And there are resemblances and I suppose I’m only a bit interested – maybe too interested I’m sure some people would say – that in the fact that the Doctor’s lifespan and time traveling ways means really when he knows somebody he probably knows them over a huge amount of their life span and a tiny span of his. And I’m always quite interested in exploring that. He can know them as a child, he could know them as an adult, he could know them as an old person. I’m absolutely fascinated by that, possibly too fascinated I’m sure I should stop repeating myself but I think that’s probably why.
‘The Bells of Saint John’ takes place in present day London and will introduce yet another new monster called the Spoonheads. What can you say about the Spoonheads and what sort of nemesis they’ll be?
Well I’m not going to tell very much because you’ll learn all about them on Saturday but suffice to say Wi-Fi covers every civilized country now. So if something got into the Wi-Fi that would be a problem for us all, a new way to invade us beyond that the Spoonheads are for Saturday.
How did the Spoonheads compare, in terms of scare factor, with villains like The Silence and the Weeping Angels?
Well that’s not really for me to say. I don’t know. I never really know which ones are going to be the big scarers and so on, but I would say that I suppose that ‘The Bells of Saint John is an action roller coaster, where the Weeping Angel stories and the Silence story were more consciously designed to be sort of scary adventures. So I think, you know, it isn’t really up to me it’s up to the kids to say which one gives them nightmares so I’ll not prejudge it. I think they’re quite creepy, I think it’s a roller king adventure ride I think it’s a cracker of an episode but let’s wait and see what the audience think.
Of all the monsters he created, Moffat does share which one was his favorite one to write about:
The ones so much fun to write I probably, I mean I’m tempted to say Weeping Angels because I’m standing looking at one because it’s in my back garden. I probably – the one I got the most kick out of might have been the Silence. I loved the gimmick of the Silence you couldn’t remember them. I just thought finding ways to employ that and finding ways to make that frightening and I think pretty involved than I’ve used so far. I think was a very exciting thing I (hugely) enjoyed writing the Silence.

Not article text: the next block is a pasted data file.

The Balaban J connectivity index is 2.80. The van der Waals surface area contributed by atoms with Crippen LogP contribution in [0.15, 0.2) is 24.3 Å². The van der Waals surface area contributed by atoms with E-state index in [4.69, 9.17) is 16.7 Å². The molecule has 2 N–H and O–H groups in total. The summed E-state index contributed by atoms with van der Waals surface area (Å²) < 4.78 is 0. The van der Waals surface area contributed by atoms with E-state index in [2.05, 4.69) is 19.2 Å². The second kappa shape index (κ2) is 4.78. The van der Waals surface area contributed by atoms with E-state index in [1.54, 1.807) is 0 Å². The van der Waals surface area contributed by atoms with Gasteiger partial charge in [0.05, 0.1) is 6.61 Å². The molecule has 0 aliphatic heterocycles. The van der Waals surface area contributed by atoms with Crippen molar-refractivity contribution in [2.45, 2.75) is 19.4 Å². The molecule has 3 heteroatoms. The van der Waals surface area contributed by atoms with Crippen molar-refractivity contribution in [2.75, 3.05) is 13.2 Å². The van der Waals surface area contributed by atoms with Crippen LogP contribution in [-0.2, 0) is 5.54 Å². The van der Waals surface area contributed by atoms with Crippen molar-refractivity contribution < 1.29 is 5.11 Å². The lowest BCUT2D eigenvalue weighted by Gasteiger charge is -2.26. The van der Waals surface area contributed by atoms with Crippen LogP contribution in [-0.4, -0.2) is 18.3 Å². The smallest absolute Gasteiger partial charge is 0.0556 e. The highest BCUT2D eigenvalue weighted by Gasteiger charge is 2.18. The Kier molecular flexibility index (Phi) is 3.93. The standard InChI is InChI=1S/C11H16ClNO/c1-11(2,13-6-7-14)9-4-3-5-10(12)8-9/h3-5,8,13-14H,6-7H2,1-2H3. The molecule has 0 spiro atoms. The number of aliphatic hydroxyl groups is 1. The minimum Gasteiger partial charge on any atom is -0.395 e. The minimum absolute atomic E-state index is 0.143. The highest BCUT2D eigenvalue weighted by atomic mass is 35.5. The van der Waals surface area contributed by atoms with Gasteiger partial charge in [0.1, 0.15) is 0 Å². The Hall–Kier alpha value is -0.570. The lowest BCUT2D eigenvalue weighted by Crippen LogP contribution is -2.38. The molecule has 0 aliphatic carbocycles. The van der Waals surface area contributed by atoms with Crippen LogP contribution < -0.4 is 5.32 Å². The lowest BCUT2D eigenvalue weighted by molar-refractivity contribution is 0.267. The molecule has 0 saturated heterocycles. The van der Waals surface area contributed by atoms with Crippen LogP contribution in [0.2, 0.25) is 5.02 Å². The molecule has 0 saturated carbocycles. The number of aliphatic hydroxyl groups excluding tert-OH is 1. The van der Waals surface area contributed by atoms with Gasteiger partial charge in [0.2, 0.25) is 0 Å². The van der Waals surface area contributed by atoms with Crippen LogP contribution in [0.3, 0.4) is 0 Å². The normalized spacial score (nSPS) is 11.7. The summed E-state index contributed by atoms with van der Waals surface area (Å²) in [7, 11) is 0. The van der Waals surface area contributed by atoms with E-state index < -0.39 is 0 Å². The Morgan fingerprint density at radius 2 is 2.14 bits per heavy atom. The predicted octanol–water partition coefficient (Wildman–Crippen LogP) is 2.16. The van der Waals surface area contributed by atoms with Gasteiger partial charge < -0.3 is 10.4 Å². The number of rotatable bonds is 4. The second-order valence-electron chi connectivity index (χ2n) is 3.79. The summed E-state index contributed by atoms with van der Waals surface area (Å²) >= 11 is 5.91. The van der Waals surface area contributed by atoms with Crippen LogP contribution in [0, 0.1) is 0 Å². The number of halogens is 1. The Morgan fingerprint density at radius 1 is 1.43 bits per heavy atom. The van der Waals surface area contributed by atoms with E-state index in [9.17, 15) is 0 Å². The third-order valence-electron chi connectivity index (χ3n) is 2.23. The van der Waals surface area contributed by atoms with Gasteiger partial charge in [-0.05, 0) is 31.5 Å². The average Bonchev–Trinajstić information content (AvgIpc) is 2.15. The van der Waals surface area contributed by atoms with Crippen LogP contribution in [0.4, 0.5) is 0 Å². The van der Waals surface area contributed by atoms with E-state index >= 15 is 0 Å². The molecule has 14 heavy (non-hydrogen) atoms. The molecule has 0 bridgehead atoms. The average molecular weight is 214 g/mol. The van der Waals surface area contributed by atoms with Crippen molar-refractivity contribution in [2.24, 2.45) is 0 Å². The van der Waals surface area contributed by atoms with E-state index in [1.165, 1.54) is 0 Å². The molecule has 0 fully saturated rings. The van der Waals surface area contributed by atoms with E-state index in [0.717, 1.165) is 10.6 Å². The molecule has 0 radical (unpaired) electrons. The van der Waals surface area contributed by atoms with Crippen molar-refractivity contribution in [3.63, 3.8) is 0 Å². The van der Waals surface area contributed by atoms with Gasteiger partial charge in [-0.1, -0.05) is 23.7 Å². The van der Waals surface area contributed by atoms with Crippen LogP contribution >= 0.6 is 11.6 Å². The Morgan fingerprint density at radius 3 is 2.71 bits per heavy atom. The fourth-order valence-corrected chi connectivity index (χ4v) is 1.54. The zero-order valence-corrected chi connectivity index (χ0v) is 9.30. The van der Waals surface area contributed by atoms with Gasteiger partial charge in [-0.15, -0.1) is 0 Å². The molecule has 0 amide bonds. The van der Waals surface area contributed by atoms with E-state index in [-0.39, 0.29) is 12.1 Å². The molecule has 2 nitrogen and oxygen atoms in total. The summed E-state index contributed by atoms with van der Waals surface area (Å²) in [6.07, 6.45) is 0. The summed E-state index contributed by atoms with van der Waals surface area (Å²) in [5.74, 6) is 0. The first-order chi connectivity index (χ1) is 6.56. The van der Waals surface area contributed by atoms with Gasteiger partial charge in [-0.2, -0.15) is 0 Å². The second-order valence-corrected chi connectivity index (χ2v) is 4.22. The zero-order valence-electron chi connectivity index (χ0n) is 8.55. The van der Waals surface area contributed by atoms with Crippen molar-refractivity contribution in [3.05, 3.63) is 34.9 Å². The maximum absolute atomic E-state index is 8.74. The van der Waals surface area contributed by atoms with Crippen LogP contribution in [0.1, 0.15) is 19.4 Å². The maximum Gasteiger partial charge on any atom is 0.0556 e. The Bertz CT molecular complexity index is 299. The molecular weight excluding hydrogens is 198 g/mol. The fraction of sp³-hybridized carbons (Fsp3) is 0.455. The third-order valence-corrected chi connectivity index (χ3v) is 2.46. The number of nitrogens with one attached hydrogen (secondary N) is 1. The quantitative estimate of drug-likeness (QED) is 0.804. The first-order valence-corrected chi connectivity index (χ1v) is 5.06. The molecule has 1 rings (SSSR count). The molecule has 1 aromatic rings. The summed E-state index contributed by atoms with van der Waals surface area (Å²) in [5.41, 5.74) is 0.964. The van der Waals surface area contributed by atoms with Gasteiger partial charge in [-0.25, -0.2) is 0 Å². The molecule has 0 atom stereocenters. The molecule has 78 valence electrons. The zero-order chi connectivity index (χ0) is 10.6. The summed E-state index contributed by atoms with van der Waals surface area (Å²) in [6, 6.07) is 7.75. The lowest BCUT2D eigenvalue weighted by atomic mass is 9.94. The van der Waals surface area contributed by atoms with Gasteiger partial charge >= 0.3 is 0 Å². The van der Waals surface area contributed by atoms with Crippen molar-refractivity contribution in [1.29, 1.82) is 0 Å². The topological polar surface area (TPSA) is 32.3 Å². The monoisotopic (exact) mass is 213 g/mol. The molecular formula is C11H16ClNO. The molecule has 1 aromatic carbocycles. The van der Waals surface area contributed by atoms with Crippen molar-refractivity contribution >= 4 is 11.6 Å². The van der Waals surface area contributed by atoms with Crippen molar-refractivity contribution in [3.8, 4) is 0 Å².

The Weeping Angels are of course by far actually was the most popular adversary I’ve invented and I’m sure will always be the most popular ones I’ve invented. But they are a bugger to write because they don’t move and it’s always really hard to work out how you’re going to do a chase scene this time.
It’s no secret that Moffat was a Whovian before coming on board to work on the series and was asked what it was like to make that transition from fan hiding behind the couch while watching the series to the person making us hide behind the couch:
It sort of happened so long ago that I’ve been involved in this for quite a long time, nearly ten years that I’m starting to forget. It’s very very exciting, I mean it’s massively demanding. I don’t have any doubt that ‘Doctor Who’ had always been and will always be that. And, you know, I mean your fanzy remains intact, you stay excited by ‘Doctor Who’ and the idea of ‘Doctor Who’ always remains thrilling. I think you couldn’t function on the show unless that was true but, you know, it’s a terrible thing to say in a way but I’ve been on the other side of the curtain for quite a while now and I’m starting to forget that this used to be a show that I wasn’t involved in. One day when I’m not involved in it again it will all come rushing back but, you know, right now it feels as though I have always worked on it. You know, it retains its excitement, it retains its shine that’s the main thing to say about that I think.
As a writer and a producer, what were your biggest challenges and surprises in these eight episodes coming up?
Every episode is a challenge, and what’s challenging in most episodes is the monster. You’re always a heartbeat from the monster looking ridiculous. You really have to work so hard to make them not look like ridiculous when they turn up on the set. ‘Doctor Who’ is the most exhaustingly planned show on earth. We have so little time to make one, so everything is planned to the last detail. It’s relatively rare for something to surprise you because you’ve tried to factor in every single thing that could go wrong. I was very pleasantly surprised with how effectively and realistically we were able to create a submarine for the episode “Cold War.” I think they did a stunning job on that, in just really, really convincing you that you’re on board a sub. At every level, that was a bit of a design triumph.
How much pressure do you feel to deliver on the 50th anniversary, and is there any way it can possibly live up to the hype and excitement?
I don’t know. Right now, I’m going to stick to talking about Saturday and this series. We’ll deliver a good show. But, more on that later. Right now, I want to concentrate on what we’re going to do on Saturday, which is a whole eight episodes before we even have to worry about that. But, we’ll deliver. I’m pretty confident.
And so are we!
You can see the new nemesis, the Spoonheads, and more of the Doctor’s new companion, Clara, when the series returns on BBC America Saturday, March 30th, at 8pm. And be sure to return to ScienceFiction.com for our review of the first episode ‘The Bells of Saint John’!